Children and Exercise: Advise from an “Expert”

By: Angela Corcoran, MS, CSCS – Head of Education at The Academy, Co-Founder & Educator at Innovative Wellness Consulting

Like Clarke Kent, I was not born knowing my destiny which has so clearly unfolded for me over the past six years. On March 13, 2003 I received the news that we were going to have a baby. After years of being told that this was implausible, you can imagine our shock when we were told. As an Exercise Physiologist, I learned throughout my academic career that exercise is a magic cure for almost any ailment but of course had not assumed this was an area in my life that would change. Having planned a life without children, I was suddenly looking down the road of uncertainty. The youngest in my entire family, babies were not my forte and pregnancy did not fit into my plans of running the New York City Marathon in November when I would be full term. I had no idea in that moment how my life would change; how my daughter would awaken in me super human desire to contribute to the good of the nation and start for me an unbelievable adventure.
Before I had a child of my own the explanation as to why children were (and still are) the largest growing diseased population as a result of physical inactivity seemed obvious. With the evolution of video games and the disintegration of the stay at home mom, families just weren’t investing time into each other. Of course I knew there was no way this would happen to me, or my family, the solutions seemed obvious. But when our daughter was born, it became clear that the solution was not obvious. Almost immediately the biggest commodity (other than sleep) became time.
I wasn’t eating well and I certainly wasn’t getting in daily exercise. But it was through this experience that I began to explore what individuals in my industry, the fitness industry, were doing. One recommendation was mom and baby yoga. For me this did not work. I am a true believer in the physical results from Yoga, but with the mom and baby I just didn’t break a sweat. I tried multiple classes, weeks were passing and none proved physically strenuous enough for me. In my frustration I did what any normal product of the 80’s would do. I came home with my daughter, downloaded some gratuitous 80’s music, Madonna, Crowded House, Michael Jackson, and had a make shift dance party with my toddler in the comfort of my own home. Sweaty and out of breath, having to take breaks from jumping on the bed, and laughing so hard that we were crying it never dawned on me that this, this was exercise.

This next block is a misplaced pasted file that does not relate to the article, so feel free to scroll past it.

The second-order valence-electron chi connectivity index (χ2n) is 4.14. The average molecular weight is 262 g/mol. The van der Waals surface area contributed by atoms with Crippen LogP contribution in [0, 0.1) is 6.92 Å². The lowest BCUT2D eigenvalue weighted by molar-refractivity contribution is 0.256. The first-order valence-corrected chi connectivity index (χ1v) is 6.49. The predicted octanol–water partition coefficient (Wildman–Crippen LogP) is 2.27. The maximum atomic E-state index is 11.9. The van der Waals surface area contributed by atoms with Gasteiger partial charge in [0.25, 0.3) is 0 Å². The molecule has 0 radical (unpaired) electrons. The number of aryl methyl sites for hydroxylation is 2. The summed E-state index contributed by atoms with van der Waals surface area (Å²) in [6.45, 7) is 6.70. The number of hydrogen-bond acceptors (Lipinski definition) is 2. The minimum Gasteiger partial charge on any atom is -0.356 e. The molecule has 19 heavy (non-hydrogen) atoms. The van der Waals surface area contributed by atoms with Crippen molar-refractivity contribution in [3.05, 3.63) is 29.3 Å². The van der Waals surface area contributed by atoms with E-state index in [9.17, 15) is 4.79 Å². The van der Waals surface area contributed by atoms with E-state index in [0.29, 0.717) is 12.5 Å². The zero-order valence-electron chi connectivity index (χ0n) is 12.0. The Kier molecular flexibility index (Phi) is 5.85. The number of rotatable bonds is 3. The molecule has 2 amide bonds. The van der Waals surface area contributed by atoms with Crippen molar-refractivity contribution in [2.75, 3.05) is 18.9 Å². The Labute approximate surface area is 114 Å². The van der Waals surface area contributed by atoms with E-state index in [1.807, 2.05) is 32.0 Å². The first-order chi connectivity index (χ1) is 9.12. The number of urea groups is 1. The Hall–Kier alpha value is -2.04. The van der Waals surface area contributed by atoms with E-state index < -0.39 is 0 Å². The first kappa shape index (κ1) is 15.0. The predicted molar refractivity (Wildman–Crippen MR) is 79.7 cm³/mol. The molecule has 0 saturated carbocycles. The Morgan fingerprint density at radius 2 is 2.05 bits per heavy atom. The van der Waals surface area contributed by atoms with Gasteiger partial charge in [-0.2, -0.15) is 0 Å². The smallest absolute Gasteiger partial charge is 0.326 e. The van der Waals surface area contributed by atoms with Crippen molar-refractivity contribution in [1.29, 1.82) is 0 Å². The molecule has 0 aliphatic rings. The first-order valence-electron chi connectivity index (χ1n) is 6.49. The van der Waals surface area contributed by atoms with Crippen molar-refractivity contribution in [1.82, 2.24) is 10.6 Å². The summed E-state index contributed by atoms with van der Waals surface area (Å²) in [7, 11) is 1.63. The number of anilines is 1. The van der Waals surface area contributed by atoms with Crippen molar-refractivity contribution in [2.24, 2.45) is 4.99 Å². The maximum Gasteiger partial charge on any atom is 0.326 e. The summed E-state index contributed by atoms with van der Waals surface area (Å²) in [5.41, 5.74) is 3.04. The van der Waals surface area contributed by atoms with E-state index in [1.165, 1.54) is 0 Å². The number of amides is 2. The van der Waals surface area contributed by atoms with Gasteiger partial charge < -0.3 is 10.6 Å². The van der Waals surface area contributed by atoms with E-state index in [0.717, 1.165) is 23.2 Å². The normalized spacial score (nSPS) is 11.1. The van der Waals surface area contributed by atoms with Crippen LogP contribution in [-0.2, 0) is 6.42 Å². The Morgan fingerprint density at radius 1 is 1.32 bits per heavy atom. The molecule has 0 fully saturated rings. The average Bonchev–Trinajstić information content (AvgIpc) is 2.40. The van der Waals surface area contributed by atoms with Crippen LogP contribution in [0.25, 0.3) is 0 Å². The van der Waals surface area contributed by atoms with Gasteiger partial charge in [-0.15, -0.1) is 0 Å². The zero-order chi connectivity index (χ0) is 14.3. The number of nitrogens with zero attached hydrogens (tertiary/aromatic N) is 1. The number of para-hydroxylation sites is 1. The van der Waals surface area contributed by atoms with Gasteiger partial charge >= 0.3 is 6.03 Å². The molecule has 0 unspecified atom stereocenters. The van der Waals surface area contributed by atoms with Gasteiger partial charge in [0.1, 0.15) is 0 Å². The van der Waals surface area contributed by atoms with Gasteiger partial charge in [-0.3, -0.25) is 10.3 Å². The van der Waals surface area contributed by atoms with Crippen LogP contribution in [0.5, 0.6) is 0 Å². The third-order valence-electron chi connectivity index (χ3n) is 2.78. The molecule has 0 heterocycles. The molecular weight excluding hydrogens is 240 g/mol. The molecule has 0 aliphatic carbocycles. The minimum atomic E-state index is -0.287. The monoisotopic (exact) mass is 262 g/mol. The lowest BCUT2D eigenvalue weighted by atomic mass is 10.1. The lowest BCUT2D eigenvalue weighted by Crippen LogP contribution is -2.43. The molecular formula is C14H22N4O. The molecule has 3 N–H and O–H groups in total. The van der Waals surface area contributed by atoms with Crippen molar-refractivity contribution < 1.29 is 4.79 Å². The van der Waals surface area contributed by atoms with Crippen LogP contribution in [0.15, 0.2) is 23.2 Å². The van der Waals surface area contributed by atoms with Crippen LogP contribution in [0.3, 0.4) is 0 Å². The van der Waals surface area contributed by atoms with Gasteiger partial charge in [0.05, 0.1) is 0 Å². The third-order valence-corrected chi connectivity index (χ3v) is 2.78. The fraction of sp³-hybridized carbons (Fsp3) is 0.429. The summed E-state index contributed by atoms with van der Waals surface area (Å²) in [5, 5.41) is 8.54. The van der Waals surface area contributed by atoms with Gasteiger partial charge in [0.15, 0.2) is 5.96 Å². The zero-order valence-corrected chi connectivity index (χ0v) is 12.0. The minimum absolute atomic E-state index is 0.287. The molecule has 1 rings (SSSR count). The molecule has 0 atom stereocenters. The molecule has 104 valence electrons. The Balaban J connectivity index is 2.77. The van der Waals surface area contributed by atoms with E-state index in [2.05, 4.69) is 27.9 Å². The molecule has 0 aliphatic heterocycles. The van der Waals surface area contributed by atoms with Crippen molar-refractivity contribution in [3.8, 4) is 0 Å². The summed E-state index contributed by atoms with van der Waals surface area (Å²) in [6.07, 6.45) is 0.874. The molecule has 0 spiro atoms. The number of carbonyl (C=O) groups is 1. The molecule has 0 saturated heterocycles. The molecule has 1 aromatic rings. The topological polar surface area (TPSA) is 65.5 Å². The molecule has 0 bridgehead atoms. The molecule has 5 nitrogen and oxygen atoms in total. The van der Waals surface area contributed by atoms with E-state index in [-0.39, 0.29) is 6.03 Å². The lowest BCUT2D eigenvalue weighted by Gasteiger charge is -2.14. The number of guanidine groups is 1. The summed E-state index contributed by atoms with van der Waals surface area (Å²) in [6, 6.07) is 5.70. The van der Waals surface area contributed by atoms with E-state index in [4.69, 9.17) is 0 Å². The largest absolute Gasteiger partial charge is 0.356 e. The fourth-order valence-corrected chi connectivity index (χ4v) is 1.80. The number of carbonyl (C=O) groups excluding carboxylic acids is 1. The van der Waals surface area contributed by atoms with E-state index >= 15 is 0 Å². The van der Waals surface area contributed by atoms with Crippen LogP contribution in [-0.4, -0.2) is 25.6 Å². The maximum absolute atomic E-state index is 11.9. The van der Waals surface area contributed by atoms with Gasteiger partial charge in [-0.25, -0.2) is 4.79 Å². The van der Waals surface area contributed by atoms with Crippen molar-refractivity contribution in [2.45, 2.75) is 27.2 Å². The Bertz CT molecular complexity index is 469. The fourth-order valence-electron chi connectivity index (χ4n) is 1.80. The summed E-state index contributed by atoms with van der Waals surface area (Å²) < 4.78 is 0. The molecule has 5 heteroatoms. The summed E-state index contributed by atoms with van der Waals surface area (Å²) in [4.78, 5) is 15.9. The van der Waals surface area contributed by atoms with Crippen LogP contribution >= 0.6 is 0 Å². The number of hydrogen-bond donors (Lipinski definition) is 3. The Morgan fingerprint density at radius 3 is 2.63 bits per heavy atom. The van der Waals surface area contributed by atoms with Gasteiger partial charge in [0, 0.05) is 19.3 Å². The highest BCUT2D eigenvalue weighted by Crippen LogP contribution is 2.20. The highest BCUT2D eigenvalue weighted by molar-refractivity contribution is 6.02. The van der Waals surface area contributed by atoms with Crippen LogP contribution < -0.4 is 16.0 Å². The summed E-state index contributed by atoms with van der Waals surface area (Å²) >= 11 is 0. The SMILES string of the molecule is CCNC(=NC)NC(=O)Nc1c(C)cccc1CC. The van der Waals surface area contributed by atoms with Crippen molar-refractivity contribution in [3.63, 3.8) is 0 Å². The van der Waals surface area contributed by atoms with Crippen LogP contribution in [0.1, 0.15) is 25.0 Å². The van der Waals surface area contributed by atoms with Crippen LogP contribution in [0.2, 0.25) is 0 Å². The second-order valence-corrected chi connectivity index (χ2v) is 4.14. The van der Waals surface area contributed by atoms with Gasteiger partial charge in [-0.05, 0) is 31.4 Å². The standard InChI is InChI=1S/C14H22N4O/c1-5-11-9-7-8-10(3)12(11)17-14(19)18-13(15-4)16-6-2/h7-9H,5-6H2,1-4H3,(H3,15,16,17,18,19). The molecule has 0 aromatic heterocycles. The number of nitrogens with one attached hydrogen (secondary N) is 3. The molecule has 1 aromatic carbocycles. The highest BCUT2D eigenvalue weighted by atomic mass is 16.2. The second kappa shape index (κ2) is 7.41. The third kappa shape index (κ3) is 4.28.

As exercise professionals we so often feel that we have all of the answers to exercise and maintaining health, but my epiphany didn’t come from a place of answers, it came from a place of questions. One morning after a jog we had an exclusive Madonna dance party. Suddenly in the middle of Material Girl, I heard a sound that would forever change my interpretation of exercise, “beep, beep, and beep”; I was in my target heart rate zone. Suddenly it dawned on me, I was having fun with my daughter and she was no longer a passive observer in my jogger stroller, she was an active participant. For a solid thirty minutes I was exercising at heart rates that exceeded what I normally accomplished on the track, and I felt great! My daughter certainly was having a similar cardiovascular response to mine and she was enjoying every minute of time we were spending together. I started to think about her little body and her need for exercise. Ironically even as a personal trainer, it did not dawn on me until then that children have very clear established needs for exercise. I needed to educate myself on what normal exercise was for children. What would her response be to cardiovascular exercise and was a small amount of resistance training okay? I tore into textbooks and the internet searching for answers to my questions on children and exercise.